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November 2007 Archives

The McDonalds Myth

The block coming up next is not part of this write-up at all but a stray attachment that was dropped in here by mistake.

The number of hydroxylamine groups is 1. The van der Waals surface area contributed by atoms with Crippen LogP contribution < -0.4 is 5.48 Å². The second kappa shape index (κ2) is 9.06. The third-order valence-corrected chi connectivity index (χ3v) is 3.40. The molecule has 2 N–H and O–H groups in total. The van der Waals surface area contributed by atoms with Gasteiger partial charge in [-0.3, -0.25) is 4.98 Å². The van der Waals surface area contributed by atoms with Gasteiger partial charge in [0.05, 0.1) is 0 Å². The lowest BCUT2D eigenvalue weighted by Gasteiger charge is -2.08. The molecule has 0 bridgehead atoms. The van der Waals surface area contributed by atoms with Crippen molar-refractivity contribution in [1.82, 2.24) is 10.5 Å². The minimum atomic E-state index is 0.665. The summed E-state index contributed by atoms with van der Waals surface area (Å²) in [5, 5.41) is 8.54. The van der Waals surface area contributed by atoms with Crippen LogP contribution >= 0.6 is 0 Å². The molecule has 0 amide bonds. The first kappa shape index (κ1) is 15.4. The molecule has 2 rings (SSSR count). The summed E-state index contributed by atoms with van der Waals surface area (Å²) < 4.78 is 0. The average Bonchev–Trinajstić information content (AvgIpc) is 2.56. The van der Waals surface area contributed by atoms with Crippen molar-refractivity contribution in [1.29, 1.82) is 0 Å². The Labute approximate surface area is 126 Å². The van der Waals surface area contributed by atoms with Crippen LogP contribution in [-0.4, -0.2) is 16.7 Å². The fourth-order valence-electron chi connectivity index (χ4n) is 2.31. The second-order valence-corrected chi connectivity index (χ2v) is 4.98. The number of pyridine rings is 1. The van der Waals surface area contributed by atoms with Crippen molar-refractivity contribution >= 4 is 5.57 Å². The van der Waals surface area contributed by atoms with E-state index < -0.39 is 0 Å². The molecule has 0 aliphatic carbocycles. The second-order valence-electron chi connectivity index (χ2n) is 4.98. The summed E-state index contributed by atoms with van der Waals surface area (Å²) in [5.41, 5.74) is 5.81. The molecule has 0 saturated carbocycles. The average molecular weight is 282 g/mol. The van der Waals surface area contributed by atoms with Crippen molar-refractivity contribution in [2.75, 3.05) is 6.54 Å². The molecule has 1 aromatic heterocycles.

Ever hear someone rant and rave about the "McDonald's Coffee Case?" About how "that's what wrong with our Court Systems," and other ignorant nonsense? They're wrong. They're spouting - and repeating - MYTHS. Here are the FACTS... MYTH #1: "The Coffee wasn't that hot..." FACT: McDonalds coffee wasn't just hot, it was scalding, capable of almost instantaneous destruction of skin, flesh and muscle (see below). MYTH #2: "Stella Liebeck was acting like a fool, driving and handling the cup." FACT: Stella Liebeck of Albuquerque, New Mexico, was in the passenger seat of her grandson's car. Liebeck, 79 at the time, ordered coffee that was served in a styrofoam cup at the drive through window of a local McDonalds. The grandson stopped momentarily so that Liebeck could add cream and sugar to her coffee. She placed the cup between her knees and tried to remove the plastic lid from the cup. As she removed the lid, the entire contents of the cup spilled into her lap. MYTH #3: "I heard she wasn't even that badly burned..." FACT: The sweat pants Liebeck was wearing absorbed the coffee and held it next to her skin. A vascular surgeon determined that Liebeck suffered full thickness burns (or third-degree burns) over 6 percent of her body, including her inner thighs, perineum, buttocks, and genital and groin areas. She was hospitalized for eight days, during which time she underwent skin grafting. She had to undergo painful, repeated debridement treatments. MYTH #4: "She held out for millions..." FACT: Liebeck sought to settle her claim for $20,000, but McDonalds refused. MYTH #5: "Poor McDonald's was caught by surprise..." FACT: During discovery, McDonalds produced documents showing more than 700 claims by people burned by its coffee between 1982 and 1992. Some claims involved third-degree burns substantially similar to Liebeck's. This history documented McDonalds' knowledge about the extent and nature of this hazard. McDonalds also said during discovery that, based on a consultant's advice, it held its coffee at between 180 and 190 degrees to maintain optimum taste. The McDonalds witness admitted that he had not evaluated the safety ramifications at this temperature. Other establishments sell coffee at substantially lower temperatures, and coffee served at home is generally 135 to 140 degrees. Further, McDonalds' quality assurance manager testified that the company actively enforced a requirement that coffee be held in the pot at 185 degrees, plus or minus five degrees. He also testified that a burn hazard exists with any food substance served at 140 degrees or above, and that McDonalds coffee, at the temperature at which it was poured into styrofoam cups, was not fit for consumption because it would burn the mouth and throat. The quality assurance manager admitted that burns would occur, but testified that McDonalds had no intention of reducing the "holding temperature" of its coffee. Plaintiffs' expert, a scholar in thermodynamics applied to human skin burns, testified that liquids, at 180 degrees, will cause a full thickness burn to human skin in two to seven seconds. Other testimony showed that as the temperature decreases toward 155 degrees, the extent of the burn relative to that temperature decreases exponentially. Thus, if Liebeck's spill had involved coffee at 155 degrees, the liquid would have cooled and given her time to avoid a serious burn. McDonalds asserted that customers buy coffee on their way to work or home, intending to consume it there. However, the company's own research showed that customers intend to consume the coffee immediately while driving. McDonalds also argued that consumers know coffee is hot and that its customers want it that way. The company admitted its customers were unaware that they could suffer third degree burns from the coffee and that a statement on the side of the cup was not a "warning" but a "reminder," since the location of the writing would not warn customers of the hazard. MYTH #6: "This case is about crazy juries giving millions away..." FACT: The jury awarded Liebeck only $200,000 in compensatory damages despite the seriousness of her injuries. This amount was reduced to $160,000 because the jury found Liebeck 20 percent at fault in the spill. In order to punish McDonald's for its horrid, willful conduct, however, the jury also awarded Liebeck $2.7 million in punitive damages. Yet that amount is equal to about two days of McDonalds' coffee sales. Yet, even given that paltry amount, the trial court ALSO reduced the punitive award to $480,000 -- or three times compensatory damages -- even though the judge called McDonalds' conduct reckless, callous and willful. No one will ever know the final ending to this case. MYTH #7: "So what? How does this verdict even matter? Nothing's gonna change..." FACT: Post-verdict investigation found that the temperature of coffee at the local Albuquerque McDonalds had dropped to 158 degrees. SO, what have we learned? First, don't shed a tear for corporations. Second, don't believe the thirty second sound bytes, especially not the ones from conservative commentators, who've taken lies and half-truths to an art form. Third, be wary of "secret settlements" which let corporations make millions off the PR of "poor us" while GAGGING the victim. Fourth, finally, and most important of all: LAWSUITS CHANGE CONDUCT AND MAKE US ALL SAFER: CORPORATIONS AND THIER POLITICAL STOOGES DON'T. The parties in this case, at the insistence of McDonald's, eventually entered into a secret settlement which has never been revealed to the public, despite the fact that this was a public case, litigated in public and subjected to extensive media reporting. Such secret settlements, after public trials, should not be condoned.